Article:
Looking for the next untapped growth market? Try outer space.
If humans are ever to live and explore in deep space for extended periods, space gas stations may prove a vital necessity. Toward that end, NASA has awarded contracts to four companies with plans to study how to store and transfer fuel in space, Space.com reports.
It’s not simply a matter of building a gas station in orbit. Rocket fuel is cryogenic, meaning super-cold substances like liquid oxygen and liquid hydrogen. If not kept extremely chilled and protected, some of those liquids tend to boil off into gases.
“Storing cryogenic propellants such as liquid hydrogen and liquid oxygen in space for long periods of time with minimal boil-off is critical for deep space human exploration,” according to a NASA statement.
With NASA’s space shuttles now retired, the agency is embarking on a program to pursue human missions to an asteroid by 2025, and to Mars by the mid 2030s, per a directive by President Barack Obama. For these missions, and eventual colonies in space, spaceships will likely need to refuel either in orbit or on the surface of another planet or moon.
NASA’s Exploration Technology Development Program awarded a total of $2.4 million to Analytical Mechanics Associates Inc. of Hampton, Va., Ball Aerospace & Technologies Corporation of Boulder, Colo., The Boeing Company of Huntington Beach, Calif., and Lockheed Martin Space Systems Company in Littleton, Colo., for the project, according to Space.com.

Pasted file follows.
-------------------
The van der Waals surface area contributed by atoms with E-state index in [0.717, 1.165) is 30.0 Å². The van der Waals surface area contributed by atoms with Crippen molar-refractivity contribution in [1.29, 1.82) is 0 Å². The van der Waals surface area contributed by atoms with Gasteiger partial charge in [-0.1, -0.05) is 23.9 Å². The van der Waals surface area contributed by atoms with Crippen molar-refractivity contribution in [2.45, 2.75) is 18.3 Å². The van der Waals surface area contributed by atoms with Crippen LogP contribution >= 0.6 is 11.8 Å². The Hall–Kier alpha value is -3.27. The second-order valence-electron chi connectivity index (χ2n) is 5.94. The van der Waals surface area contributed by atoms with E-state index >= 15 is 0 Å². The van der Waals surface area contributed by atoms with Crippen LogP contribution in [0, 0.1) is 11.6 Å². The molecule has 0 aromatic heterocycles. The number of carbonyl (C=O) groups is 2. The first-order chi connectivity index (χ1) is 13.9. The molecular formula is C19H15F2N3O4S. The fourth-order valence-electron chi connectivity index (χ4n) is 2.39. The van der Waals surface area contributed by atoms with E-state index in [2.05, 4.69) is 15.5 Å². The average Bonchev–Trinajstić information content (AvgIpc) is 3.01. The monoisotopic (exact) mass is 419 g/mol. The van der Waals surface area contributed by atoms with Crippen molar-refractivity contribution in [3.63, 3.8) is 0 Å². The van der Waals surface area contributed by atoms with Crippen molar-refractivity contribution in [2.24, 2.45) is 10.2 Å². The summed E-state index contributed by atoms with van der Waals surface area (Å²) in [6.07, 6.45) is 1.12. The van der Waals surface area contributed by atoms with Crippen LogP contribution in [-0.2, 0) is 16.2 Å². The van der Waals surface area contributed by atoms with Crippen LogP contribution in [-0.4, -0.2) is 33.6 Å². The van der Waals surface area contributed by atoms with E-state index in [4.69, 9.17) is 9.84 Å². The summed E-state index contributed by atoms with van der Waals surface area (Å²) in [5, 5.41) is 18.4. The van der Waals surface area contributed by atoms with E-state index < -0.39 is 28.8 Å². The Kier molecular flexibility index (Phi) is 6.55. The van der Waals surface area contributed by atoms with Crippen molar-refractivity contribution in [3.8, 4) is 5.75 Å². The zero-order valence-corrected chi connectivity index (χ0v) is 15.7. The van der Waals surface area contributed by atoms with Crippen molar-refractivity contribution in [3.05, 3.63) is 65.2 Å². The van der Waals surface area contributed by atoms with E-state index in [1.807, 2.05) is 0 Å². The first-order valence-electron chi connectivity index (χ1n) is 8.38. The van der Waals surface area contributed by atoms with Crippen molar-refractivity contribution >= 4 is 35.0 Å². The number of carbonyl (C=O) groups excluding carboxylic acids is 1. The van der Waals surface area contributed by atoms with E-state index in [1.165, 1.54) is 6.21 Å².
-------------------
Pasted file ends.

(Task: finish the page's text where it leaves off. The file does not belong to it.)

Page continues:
“Each company will provide a final report to help define a mission concept to demonstrate the cryogenic fluid management technologies, capabilities and infrastructure required for sustainable, affordable human presence in space,” said the NASA statement.
The projects will focus on identifying gaps in current technology necessary for space gas stations, and investigating innovative ways to pursue building the depots, the report said. Eventually, NASA aims to fly a test mission to try out the technologies developed through the program.